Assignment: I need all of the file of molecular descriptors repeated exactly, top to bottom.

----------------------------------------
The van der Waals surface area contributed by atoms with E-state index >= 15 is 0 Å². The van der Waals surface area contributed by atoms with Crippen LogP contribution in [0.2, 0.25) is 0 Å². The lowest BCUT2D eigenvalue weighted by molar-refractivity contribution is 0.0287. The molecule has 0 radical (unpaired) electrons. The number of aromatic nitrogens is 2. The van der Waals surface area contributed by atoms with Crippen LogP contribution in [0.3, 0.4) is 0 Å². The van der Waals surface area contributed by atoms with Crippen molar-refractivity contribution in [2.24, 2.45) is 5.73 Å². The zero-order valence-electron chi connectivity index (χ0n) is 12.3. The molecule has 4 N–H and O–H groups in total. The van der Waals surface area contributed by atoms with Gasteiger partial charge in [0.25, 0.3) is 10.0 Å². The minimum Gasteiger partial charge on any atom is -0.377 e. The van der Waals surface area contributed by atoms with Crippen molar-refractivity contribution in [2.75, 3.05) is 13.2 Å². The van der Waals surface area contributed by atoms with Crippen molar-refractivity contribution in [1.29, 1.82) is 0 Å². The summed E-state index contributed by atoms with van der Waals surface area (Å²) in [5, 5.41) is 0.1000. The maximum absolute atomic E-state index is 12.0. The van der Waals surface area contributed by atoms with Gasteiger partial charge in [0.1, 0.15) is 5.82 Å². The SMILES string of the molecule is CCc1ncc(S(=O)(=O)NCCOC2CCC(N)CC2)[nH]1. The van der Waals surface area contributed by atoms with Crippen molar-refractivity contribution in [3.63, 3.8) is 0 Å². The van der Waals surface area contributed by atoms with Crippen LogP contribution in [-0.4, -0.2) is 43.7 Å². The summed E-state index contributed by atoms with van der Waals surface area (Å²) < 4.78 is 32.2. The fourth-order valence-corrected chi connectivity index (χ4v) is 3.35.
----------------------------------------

The van der Waals surface area contributed by atoms with E-state index >= 15 is 0 Å². The van der Waals surface area contributed by atoms with Crippen LogP contribution in [0.2, 0.25) is 0 Å². The lowest BCUT2D eigenvalue weighted by molar-refractivity contribution is 0.0287. The molecule has 0 radical (unpaired) electrons. The number of aromatic nitrogens is 2. The van der Waals surface area contributed by atoms with Crippen LogP contribution in [0.3, 0.4) is 0 Å². The van der Waals surface area contributed by atoms with Crippen molar-refractivity contribution in [2.24, 2.45) is 5.73 Å². The zero-order valence-electron chi connectivity index (χ0n) is 12.3. The molecule has 4 N–H and O–H groups in total. The van der Waals surface area contributed by atoms with Gasteiger partial charge in [0.25, 0.3) is 10.0 Å². The minimum Gasteiger partial charge on any atom is -0.377 e. The van der Waals surface area contributed by atoms with Crippen molar-refractivity contribution in [2.75, 3.05) is 13.2 Å². The van der Waals surface area contributed by atoms with Crippen molar-refractivity contribution in [1.29, 1.82) is 0 Å². The summed E-state index contributed by atoms with van der Waals surface area (Å²) in [5, 5.41) is 0.1000. The maximum absolute atomic E-state index is 12.0. The van der Waals surface area contributed by atoms with Gasteiger partial charge in [0.1, 0.15) is 5.82 Å². The SMILES string of the molecule is CCc1ncc(S(=O)(=O)NCCOC2CCC(N)CC2)[nH]1. The van der Waals surface area contributed by atoms with Crippen molar-refractivity contribution in [3.63, 3.8) is 0 Å². The van der Waals surface area contributed by atoms with Crippen LogP contribution in [-0.4, -0.2) is 43.7 Å². The summed E-state index contributed by atoms with van der Waals surface area (Å²) < 4.78 is 32.2. The fourth-order valence-corrected chi connectivity index (χ4v) is 3.35.